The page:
This month, the DC State Board of Education (SBOE) continued its efforts to make education research and policy concepts accessible to all stakeholders in our communities. The July 2019 #EdPolicy Research Roundup features two reports: one from the Center for American Progress (CAP) about the unique debt burdens Black and Latinx educators face and a second by David M. Houston & Jeffrey R. Henig on the effects of showing parents growth data when they search for new schools.
As we did last month, SBOE will discuss the key findings of each report and explain the implications on the State Board’s work and priorities.
Summary: In this report, CAP outlines the way student debt uniquely impacts Black and Latinx educators. Black and Latinx students are more likely than their white counterparts to borrow money to complete their education as well as attain graduate degrees, making their student debt a barrier to attracting and retaining them as teachers. On average, Black teachers earn less than their white counterparts, which makes it even more difficult to repay the higher loan burden they carry. CAP outlines some policy recommendations:
Attracting and retaining teachers who are not only qualified, but good, is a problem in every state. At this year’s National Forum on Education Policy earlier this month in Denver, Colorado, delegates heard presentations on teacher retention and credentialing, new ideas on career and technical education and insights from teachers of the year.
One of the biggest topics discussed by the executive directors of state boards of education across the country was how each state was attempting to tackle the problem of losing good teachers. We talked about how higher salaries were important, but that research (and teachers directly) had shown that the biggest impact on a teacher leaving a school is the support they get from the leadership and their peers.
The Education Commission of the States (ECS) began in 1965 with the adoption of the Compact for Education by Congress. ECS serves as an education research and policy reporting body for all the states, territories and the District of Columbia. The President of the State Board of Education is a Commissioner of ECS. For the past three years, ECS has utilized grant funding to also bring together the executive directors from state boards of education across the country to compare notes and strategize on policy problems.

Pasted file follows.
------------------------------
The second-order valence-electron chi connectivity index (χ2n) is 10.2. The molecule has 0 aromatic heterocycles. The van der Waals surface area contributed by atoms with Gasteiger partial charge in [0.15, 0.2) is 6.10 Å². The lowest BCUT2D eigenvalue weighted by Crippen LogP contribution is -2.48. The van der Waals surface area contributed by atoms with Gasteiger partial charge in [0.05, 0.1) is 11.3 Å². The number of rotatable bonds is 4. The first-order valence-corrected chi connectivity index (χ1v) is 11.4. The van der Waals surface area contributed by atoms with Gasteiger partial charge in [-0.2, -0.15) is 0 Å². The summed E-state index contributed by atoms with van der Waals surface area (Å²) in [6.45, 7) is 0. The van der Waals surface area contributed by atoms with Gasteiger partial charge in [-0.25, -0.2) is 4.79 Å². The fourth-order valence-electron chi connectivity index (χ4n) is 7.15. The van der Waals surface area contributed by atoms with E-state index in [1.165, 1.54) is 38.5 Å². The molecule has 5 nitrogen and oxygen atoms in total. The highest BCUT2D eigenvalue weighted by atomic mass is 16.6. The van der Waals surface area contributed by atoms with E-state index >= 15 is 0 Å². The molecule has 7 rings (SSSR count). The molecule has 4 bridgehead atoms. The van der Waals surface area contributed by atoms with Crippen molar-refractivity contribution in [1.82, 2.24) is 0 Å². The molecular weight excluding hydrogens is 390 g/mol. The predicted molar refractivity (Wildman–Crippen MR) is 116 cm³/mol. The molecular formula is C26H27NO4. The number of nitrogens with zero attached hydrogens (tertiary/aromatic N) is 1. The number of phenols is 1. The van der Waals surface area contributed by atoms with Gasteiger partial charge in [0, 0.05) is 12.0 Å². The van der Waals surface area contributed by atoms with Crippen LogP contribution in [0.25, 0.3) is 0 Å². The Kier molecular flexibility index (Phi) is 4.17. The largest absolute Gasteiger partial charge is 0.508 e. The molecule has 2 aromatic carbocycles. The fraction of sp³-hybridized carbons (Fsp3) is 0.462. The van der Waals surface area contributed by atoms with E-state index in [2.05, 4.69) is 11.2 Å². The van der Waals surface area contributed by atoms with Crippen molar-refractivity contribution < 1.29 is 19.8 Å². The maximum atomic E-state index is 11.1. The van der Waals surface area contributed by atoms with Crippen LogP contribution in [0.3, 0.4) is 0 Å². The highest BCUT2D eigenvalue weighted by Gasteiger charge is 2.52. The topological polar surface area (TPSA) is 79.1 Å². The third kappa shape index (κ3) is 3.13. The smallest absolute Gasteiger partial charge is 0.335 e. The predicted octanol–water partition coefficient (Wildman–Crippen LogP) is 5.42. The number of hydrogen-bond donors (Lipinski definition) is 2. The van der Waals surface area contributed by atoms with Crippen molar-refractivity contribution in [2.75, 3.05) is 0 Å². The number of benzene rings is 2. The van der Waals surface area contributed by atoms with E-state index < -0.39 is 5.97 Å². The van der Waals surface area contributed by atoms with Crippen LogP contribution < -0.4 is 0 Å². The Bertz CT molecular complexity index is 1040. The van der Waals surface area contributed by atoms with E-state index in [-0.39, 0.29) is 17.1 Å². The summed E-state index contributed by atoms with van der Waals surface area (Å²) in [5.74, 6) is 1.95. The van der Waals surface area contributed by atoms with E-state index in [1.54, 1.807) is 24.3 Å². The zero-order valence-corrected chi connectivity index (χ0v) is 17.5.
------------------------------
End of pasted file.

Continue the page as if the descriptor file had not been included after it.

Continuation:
The Forum left me feeling hopeful for education policy across the nation and with some new and innovative ideas that might work for the District of Columbia.
This month, the DC State Board of Education (SBOE) continues its effort to make education research and policy concepts accessible to all stakeholders in our communities. The June 2019 #EdPolicy Research Roundup features two reports: one from Center on Reinventing Public Education (CRPE) on how to support families with choosing a school and a second from the Office of the D.C. Auditoron the use of at-risk student funds in our public schools.
As we have done previously, SBOE will discuss the key findings of each report and explain the implications on the State Board’s work and priorities.
Summary:Today, across 47 states and the District of Columbia, families can enroll their children in a public school outside their neighborhood. In about 200 school districts across the country, at least one in ten students in the public school system attend charter schools. Navigating the school choice process can be complicated for families and providing support to them is essential to ensuring that public education systems are working for everyone. CRPE highlights the work of D.C. School Reform Now (DCSRN) and what the organization has done to help families in the District’s most economically disadvantaged neighborhoods find success with school choice and enroll in high-quality schools. CRPE highlights effective strategies and learnings for helping families navigate choice landscapes: Continue reading “SBOE #EdPolicy Research Roundup: June 2019”
Last week, our outgoing Student Representatives Tatiana Robinson (Ballou High School) and Marjoury Alicea (Capital City Public Charter School) joined Student Advisory Committee (SAC) members Hannah Dunn & Aaliyah Dick (both of Wilson High School) to present the end-of-year SAC report to State Board members. During the June public meeting, these student leaders shared highlights from the Committee’s recommendations, which focused on solutions for teacher retention and equity across District schools.
Aiton Elementary School partnered with DC Central Kitchen to teach students about different fruits and vegetables that could be grown in the District. Students were able to touch and taste local fruits and vegetables like cherry tomatoes and cucumbers grown from a truck garden. In addition, the students learned proper knife techniques and cut strawberries, kale, and carrots. They mixed the ingredients together with a strawberry vinaigrette dressing to create a fresh summer strawberry salad that everyone enjoyed.